On the other hand, recent reports of a religious renaissance brought back to the West by sophisticated observers of the Soviet scene, including Dr. James Billington of the Woodrow Wilson International Center for Scholars, form another piece of a complex mosaic. That religious belief and practice in the USSR are on the upswing is now an established fact, and one that may seem to have an independent dynamic of its own. Yet one cannot help speculating that the religious revival in the Soviet Union is related to the very problems of social decay and cultural malaise that Mr. Gorbachev’s policy of glasnost is supposedly intended to address. More thoughtful Soviets—even within the Soviet Communist party—may now be recognizing that economic distress, and social diseases such as the plague of rampant alcoholism, cannot be addressed by fine-tuning the existing regime machinery. They are systemic problems, whose solutions lie in systemic change.

Might that systemic change include a less-draconian attitude toward religious belief and practice? In the short run, the answer is probably no. In recent months, for example, both Mikhail Gorbachev and leading party ideologist Yegor Ligachev have given speeches denouncing the idea that morality had to be based on religious conviction. Gorbachev has gone even further, and proclaimed a “determined and pitiless contest against religious factions.” In the short run, then, a return to the Khrushchev pattern seems likely; some modest cultural openness in literature, theater, and film, coupled with further repression of religious believers and institutions.

Yet, in the wilderness of mirrors that is the Leninist mind, this very repressiveness is testimony to important currents in the wind. Why, for example, would the two leading figures in the Politburo give speeches denouncing the notion that morality (which they wish to strengthen) has something to do with religion—unless that very idea was being broached within the nomenklatura elite itself?

And thus, by a round-about route, we return to the achievement of the “Chronicle of the Catholic Church in Lithuania” as we honor its fifteenth anniversary. The “Chronicle” is important in its own right, of course, as a testimony to the human spirit. But this undeservedly obscure publication may well have a larger, world-historical significance.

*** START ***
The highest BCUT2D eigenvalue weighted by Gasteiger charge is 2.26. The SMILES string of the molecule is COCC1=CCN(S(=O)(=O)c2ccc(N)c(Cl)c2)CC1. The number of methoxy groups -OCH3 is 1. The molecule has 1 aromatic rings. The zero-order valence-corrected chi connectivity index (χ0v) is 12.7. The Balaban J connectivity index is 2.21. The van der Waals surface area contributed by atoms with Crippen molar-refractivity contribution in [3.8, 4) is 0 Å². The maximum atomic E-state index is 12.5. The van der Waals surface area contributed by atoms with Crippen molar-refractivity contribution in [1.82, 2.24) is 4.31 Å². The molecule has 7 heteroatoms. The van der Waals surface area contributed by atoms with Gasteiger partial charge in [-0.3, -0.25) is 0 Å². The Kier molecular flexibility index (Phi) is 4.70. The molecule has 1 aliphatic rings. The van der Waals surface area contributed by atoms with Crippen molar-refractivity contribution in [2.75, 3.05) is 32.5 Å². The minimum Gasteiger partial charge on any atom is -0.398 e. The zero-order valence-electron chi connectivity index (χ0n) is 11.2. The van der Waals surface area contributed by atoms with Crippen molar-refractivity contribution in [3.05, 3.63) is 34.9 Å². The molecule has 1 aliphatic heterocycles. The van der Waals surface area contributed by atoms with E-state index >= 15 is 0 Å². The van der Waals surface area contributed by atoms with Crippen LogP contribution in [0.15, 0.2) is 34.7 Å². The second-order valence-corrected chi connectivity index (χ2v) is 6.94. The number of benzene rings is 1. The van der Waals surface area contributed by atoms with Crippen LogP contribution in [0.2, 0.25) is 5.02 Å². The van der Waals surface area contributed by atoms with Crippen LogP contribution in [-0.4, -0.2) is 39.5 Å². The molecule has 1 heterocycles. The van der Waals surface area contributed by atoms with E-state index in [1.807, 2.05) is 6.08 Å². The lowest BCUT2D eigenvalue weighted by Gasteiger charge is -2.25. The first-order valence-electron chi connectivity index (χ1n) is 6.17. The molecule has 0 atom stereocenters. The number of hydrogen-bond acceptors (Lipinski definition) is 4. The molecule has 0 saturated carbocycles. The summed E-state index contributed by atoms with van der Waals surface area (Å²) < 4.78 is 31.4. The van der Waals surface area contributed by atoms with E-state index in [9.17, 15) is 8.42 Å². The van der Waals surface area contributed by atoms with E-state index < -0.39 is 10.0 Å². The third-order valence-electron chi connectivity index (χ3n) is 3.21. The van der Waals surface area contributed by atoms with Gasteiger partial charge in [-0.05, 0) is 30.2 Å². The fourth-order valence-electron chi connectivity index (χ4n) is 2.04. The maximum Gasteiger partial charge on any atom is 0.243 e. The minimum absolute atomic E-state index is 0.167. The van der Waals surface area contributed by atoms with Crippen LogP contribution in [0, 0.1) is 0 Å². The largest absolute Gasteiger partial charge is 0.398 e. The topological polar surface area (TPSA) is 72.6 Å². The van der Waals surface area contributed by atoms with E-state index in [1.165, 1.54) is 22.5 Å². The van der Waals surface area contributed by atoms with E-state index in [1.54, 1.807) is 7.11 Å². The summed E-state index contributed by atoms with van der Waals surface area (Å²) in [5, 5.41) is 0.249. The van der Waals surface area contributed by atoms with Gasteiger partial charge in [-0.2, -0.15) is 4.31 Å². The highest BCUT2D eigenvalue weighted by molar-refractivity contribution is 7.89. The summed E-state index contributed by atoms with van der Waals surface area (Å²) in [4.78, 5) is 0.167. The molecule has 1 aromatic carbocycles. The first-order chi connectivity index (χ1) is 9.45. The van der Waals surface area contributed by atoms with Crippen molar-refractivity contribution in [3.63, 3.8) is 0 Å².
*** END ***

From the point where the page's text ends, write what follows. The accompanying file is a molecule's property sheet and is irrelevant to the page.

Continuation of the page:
Peace requires the evolution of a civil society in the USSR. Such a civil society now exists only fragmentarily, and under great pressure from the leviathan of the Leninist state. But the fragments exist, as the record of the “Chronicle”—and the experiences of Ukranian Catholics, unregistered Baptists, Jewish refuseniks, the independent secular peace movements, and the human rights community—demonstrate. In these small communities of conscience, to borrow from Vaclav Havel, Adam Michnik, and George Konrad, the denizens of the Soviet state can learn and guard the fragile politics of truth. In them, brave men and women are rejecting the bonds that the Leninist system requires them to place upon themselves. And if the day should come when a truly civil society can emerge in the Soviet Union, these communities of conscience will be the foundations on which it is built.

And thus the writers, editors, copiers, and smugglers of the “Chronicle of the Catholic Church in Lithuania” serve more than their own religious and national cause. At the end of each issue of the “Chronicle,” a kind of honor roll of key prisoners of conscience currently in the gulag is printed, always in the same format.

 

Lithuanian, remember that:
Father Alfonsas Svarinskas
Father Sigitas Tamkevicius
Father Jonas Kastytis Matulionis
Decent Vytautas Skuodis
Viktoras Petkus
Vladas Lapienis
Romas Zemaitis
Jadvyga Bieliauskiene
Povilas Peceliunas
Gintautas lesmantas
Julius Sasnauskas
and others wear the chains of a prisoner so that you might be able to believe and live freely.

 

The claim is too modest. These men and women touch lives far beyond the borders of tiny Lithuania. All those who work for peace and freedom are in their debt.

George Weigel is Distinguished Senior Fellow of the Ethics and Public Policy Center in Washington, D.C. and holds EPPC’s William E. Simon Chair in Catholic Studies.